Direct-to-Consumer Brands Changing the Agency Game

Posted on January 1, 2019

This most certainly feels like the Age of Amazon in e-commerce. The online retail powerhouse is dictating so many of the recent and future trends. It’s done so with the mentality of a data company. And that data collection has allowed Amazon to begin pushing brands out of its marketplace

There’s a way for smaller e-commerce businesses to hit back, though. It starts with detaching the reliance on Amazon and shaping your brand around a direct-to-consumer approach. Because remember, when you’re selling on Amazon as a primary source of revenue, your customer ultimately belongs to Amazon. And, as we’ve stated, you’re very likely to be undercut as a result. 

So we’ve seen savvy brands with an eye on the future beginning to win big with the direct-to-consumer plan. It’s already changed the e-commerce space considerably, and this is just the beginning.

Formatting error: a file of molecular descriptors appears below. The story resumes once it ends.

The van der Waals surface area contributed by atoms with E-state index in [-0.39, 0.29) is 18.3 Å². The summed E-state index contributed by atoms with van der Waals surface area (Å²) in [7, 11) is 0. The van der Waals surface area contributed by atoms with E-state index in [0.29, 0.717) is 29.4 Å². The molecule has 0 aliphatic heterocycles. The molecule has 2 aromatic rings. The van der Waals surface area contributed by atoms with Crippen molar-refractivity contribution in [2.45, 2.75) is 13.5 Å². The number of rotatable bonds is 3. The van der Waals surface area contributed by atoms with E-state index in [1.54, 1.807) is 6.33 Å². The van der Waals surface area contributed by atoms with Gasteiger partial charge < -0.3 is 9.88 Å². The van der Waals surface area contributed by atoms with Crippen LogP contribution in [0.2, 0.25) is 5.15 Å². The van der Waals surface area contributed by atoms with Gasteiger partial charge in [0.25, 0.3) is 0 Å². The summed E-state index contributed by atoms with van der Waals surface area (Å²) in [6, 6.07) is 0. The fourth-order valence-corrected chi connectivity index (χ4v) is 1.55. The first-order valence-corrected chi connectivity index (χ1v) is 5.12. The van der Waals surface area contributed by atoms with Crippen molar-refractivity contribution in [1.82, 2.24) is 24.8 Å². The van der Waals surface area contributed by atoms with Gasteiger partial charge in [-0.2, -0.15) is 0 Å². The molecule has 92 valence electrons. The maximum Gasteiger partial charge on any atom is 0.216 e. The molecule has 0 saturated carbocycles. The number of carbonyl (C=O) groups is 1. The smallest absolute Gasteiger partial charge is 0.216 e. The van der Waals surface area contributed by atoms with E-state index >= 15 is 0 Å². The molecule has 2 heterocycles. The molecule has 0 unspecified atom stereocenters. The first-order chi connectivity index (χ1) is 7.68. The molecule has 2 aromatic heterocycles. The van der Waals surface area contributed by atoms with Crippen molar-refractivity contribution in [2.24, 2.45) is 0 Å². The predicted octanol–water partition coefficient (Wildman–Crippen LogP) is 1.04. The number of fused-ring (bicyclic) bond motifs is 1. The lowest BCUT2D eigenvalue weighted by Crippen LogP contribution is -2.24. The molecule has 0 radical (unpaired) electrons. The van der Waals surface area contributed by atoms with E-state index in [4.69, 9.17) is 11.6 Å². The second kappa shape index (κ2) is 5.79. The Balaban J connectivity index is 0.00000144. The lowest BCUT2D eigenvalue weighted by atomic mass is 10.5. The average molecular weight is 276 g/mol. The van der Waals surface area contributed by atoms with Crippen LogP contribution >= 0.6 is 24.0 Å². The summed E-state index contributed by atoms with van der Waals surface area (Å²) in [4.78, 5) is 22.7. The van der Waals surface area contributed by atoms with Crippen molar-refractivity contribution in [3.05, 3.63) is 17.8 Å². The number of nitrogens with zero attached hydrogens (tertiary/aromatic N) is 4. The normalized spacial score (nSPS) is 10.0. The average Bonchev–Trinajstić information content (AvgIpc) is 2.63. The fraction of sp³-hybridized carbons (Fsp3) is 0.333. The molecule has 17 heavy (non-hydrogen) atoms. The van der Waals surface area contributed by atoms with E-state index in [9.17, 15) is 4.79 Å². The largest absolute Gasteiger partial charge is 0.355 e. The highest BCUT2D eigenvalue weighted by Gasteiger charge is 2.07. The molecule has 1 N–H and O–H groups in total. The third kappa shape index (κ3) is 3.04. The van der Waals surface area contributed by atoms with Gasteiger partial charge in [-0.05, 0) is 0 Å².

While this is obviously changing the way brands and consumers approach interaction, it’s also having quite the impact on agencies. It’s important as ever to work with agencies that not only can help your brand but that also truly feel as if they are a member of your team. When you’re a direct-to-consumer business, you’re selling a message that should be your voice from the early stages. That voice has to consistently resonate with your target audience through every stage of the sales funnel and customer lifecycle. Otherwise, you’re hardly better off than just another brand that’s too reliant on Amazon’s marketplace. 

As a result, many agencies are tailoring their abilities to help direct-to-consumer brands thrive. These are changes that are largely being embraced, according to digital product agency Work + Co. founding partner Mohan Ramaswamy.

“[Direct-to-consumer] brands have been able to be a little more disruptive. They don’t have that legacy footprint and all of those upfront costs,” Ramaswamy told eMarketer Retail. “What makes them a good fit for a digital agency is that they don’t necessarily have that fragmented or federated brand marketing structure that you would see at a Unilever or P&G.”

So while this is the Age of Amazon, that doesn’t mean it’s doom and gloom for brands trying to survive in e-commerce. If anything, it’s produced a far more promising opportunity if you’re pushing a direct-to-consumer plan. It’s changed everything, including the way digital agencies are operating.